Using An Enemy of the People and A Small Place to Reinterpret Capitalism

What has drawn me to write my final paper on A Small Place and An Enemy of the People is that the message of these books can have profound real-world consequences if interpreted correctly and taken seriously. Granted, most of the books we have read make some important statement about the nature of humanity, but these books, I feel, apply the most to our present society and problems in our country. With correct interpretation, these novels can lend some insight on how to re-interpret and analyze global politics. The part most useful to me in An Enemy of the People is when Dr. Thomas Stockman is ostracized by his community because his ideas are at odds with capitalist notions. Many parts of A Small Place will be helpful for my paper, especially when Kincaid speaks of how England, as a byproduct of their capitalism, left behind a disfranchised people. My paper will argue how these two books prove that capitalism, simply by selecting a group to be included, must always exclude some, and how it is in the nature of this system to sometimes take advantage of these disfranchised groups. My paper will also look at how these books may be used to reinterpret capitalism and how we may use these books to provide social and political insight into many of the global problems of today.  Things that I would like to explore further are:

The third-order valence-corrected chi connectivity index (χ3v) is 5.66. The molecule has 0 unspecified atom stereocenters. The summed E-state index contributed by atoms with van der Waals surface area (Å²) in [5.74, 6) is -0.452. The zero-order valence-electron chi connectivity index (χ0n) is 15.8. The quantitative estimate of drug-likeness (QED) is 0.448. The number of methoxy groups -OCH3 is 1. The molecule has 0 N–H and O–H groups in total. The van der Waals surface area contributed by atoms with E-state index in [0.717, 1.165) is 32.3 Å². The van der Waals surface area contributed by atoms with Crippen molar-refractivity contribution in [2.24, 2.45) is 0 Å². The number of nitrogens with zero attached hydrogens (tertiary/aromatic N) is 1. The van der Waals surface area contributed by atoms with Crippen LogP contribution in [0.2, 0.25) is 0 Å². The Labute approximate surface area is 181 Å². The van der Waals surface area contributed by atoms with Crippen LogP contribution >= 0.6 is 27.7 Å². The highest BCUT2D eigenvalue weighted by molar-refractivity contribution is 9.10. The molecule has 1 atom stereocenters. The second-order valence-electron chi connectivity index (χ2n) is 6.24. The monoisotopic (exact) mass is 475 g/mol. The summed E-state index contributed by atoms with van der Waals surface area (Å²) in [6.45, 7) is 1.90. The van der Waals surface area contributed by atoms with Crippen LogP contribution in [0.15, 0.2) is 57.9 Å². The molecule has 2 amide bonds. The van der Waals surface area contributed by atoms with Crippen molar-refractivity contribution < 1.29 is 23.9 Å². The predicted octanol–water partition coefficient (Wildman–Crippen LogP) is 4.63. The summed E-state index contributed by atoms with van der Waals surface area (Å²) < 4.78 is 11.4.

1. What exactly is the colonial history of Antigua? How does their past involvement in Britain’s capitalist system influence their political and economic success today?
  2. What are some issues today that represent a trade-off between economic success and morality such as the issue of the baths in An Enemy of the People? How do these issues tend to be decided?
  3. How do capitalist systems create disenfranchised groups in the novels and in real life?



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15 responses to “Using An Enemy of the People and A Small Place to Reinterpret Capitalism

  1. aeernst

    While I may not completely agree with your stance personally, I feel like you have the basics for a very strong argument for your paper. I strongly recommend, however, for you to completely address the opposing argument and refute it to give more validity to your paper. Another question I would consider is: